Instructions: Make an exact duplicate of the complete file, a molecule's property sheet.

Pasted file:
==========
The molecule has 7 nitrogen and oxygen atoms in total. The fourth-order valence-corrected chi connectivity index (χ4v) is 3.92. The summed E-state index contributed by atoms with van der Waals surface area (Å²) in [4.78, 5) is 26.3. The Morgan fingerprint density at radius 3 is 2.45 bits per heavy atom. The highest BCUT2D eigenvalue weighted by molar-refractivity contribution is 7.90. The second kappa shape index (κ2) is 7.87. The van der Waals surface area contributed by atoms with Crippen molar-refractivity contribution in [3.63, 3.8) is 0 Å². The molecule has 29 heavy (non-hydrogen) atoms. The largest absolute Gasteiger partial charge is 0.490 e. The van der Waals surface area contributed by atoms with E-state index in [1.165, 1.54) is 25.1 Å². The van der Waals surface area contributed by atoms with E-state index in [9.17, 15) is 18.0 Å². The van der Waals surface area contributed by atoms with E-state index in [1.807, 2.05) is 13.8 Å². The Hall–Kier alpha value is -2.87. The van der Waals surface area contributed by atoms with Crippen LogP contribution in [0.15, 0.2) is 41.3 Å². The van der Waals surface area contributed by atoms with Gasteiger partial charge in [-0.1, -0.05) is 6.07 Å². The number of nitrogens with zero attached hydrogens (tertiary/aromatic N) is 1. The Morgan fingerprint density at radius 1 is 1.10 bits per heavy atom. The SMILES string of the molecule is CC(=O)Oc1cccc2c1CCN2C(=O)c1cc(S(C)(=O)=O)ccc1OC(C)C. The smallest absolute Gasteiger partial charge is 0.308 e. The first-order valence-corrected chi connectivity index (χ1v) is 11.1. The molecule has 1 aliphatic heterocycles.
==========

The molecule has 7 nitrogen and oxygen atoms in total. The fourth-order valence-corrected chi connectivity index (χ4v) is 3.92. The summed E-state index contributed by atoms with van der Waals surface area (Å²) in [4.78, 5) is 26.3. The Morgan fingerprint density at radius 3 is 2.45 bits per heavy atom. The highest BCUT2D eigenvalue weighted by molar-refractivity contribution is 7.90. The second kappa shape index (κ2) is 7.87. The van der Waals surface area contributed by atoms with Crippen molar-refractivity contribution in [3.63, 3.8) is 0 Å². The molecule has 29 heavy (non-hydrogen) atoms. The largest absolute Gasteiger partial charge is 0.490 e. The van der Waals surface area contributed by atoms with E-state index in [1.165, 1.54) is 25.1 Å². The van der Waals surface area contributed by atoms with E-state index in [9.17, 15) is 18.0 Å². The van der Waals surface area contributed by atoms with E-state index in [1.807, 2.05) is 13.8 Å². The Hall–Kier alpha value is -2.87. The van der Waals surface area contributed by atoms with Crippen LogP contribution in [0.15, 0.2) is 41.3 Å². The van der Waals surface area contributed by atoms with Gasteiger partial charge in [-0.1, -0.05) is 6.07 Å². The number of nitrogens with zero attached hydrogens (tertiary/aromatic N) is 1. The Morgan fingerprint density at radius 1 is 1.10 bits per heavy atom. The SMILES string of the molecule is CC(=O)Oc1cccc2c1CCN2C(=O)c1cc(S(C)(=O)=O)ccc1OC(C)C. The smallest absolute Gasteiger partial charge is 0.308 e. The first-order valence-corrected chi connectivity index (χ1v) is 11.1. The molecule has 1 aliphatic heterocycles.